To Istanbul – or not?

Several times in my life my plans to travel have been affected by the world’s instability.

Way back in the winter of 1965 I was all set to go as a VSO volunteer to Kashmir.  But the Kashmir war rumbled on, so instead, in January 1966, I was sent to nice, safe Nigeria.  Four days after my arrival there was the first, bloody military coup, followed by a year of massacres, another coup, and the army was billeted on the school where I was teaching. All very exciting for a young 22 year old, and a major factor in my deciding to become a reporter.

Two years later, now a reporter in Oxford and living with Chris, we were about to set off for Prague and had packed my Mini with supplies for friends living there – when the Soviet troops invaded Czechoslovakia. No way could we have got in, given my passport was marked ‘journalist’.  So instead we went to nice safe Scotland, where I discovered Chris did not really share my enthusiasm for camping, particularly in my parents’ leaky old tent which more or less collapsed in Glen Coe.

Fast forward many years and i was listening to my daughter Jude’s stories of her wonderful trip through Jordan and Syria.  Soon, I said to myself, I too will visit Petra and Damascus – and Palmyra, which I had also read about.  Sadly this was not to be and I will probably never see these wonderful places.

So imagine my delight when Jude suggested I joined her and Ed and their two children in a short autumn break in Istanbul. I was very excited and pleased they were willing to have me tag on. (I had been sad when earlier in the year the two families went to Sicily without me).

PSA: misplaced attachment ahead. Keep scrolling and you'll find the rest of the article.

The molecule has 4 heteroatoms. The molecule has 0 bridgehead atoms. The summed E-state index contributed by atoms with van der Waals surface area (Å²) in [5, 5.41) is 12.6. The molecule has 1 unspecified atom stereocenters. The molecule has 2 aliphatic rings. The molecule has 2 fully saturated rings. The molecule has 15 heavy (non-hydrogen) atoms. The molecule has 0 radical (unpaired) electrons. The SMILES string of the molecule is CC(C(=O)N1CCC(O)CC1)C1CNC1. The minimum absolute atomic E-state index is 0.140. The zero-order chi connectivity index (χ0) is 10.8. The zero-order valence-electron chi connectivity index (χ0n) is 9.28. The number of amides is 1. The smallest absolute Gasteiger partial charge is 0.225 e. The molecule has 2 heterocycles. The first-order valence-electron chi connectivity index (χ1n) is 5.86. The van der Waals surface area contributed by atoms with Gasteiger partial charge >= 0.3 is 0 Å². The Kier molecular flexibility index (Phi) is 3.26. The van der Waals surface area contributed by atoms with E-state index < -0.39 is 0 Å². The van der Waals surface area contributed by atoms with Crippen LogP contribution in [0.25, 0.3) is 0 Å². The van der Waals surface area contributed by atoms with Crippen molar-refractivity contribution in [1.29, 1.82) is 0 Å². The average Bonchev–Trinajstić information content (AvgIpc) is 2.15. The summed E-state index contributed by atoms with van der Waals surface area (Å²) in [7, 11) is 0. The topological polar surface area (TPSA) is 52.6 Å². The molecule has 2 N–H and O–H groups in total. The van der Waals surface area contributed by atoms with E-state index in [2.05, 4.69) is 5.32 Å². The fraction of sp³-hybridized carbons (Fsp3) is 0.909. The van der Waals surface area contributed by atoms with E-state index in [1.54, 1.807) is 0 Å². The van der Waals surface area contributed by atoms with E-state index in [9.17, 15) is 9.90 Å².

I have established that there are cheap flights to Istanbul from Marseilles. But then the moral dilemmas have clouded my excitement.  Should I go to a country whose human rights record has descended from extremely bad to totally unacceptable?  I have boycotted Spain during the time of Franco, South Africa while there was apartheid, and continue to boycott Israel for the appalling treatment of the Palestinian Arabs (though there again, I have been sorely tempted to justify a visit).

The Germans, with several German citizens including a human rights activist in detention, are taking a much tougher line than other EU countries and are warning people not to travel there.  My friend, Margaret, is of a similar, strong view.  So am I making a case of special pleading because I so want to see a city everybody says is marvellous?  If I don’t get there this year I fear I may never live to see it.

I am on the verge of clicking on ‘Buy’ for my ticket to Istanbul, but the principled bit of me is holding back that finger. Soon I must stop wavering.

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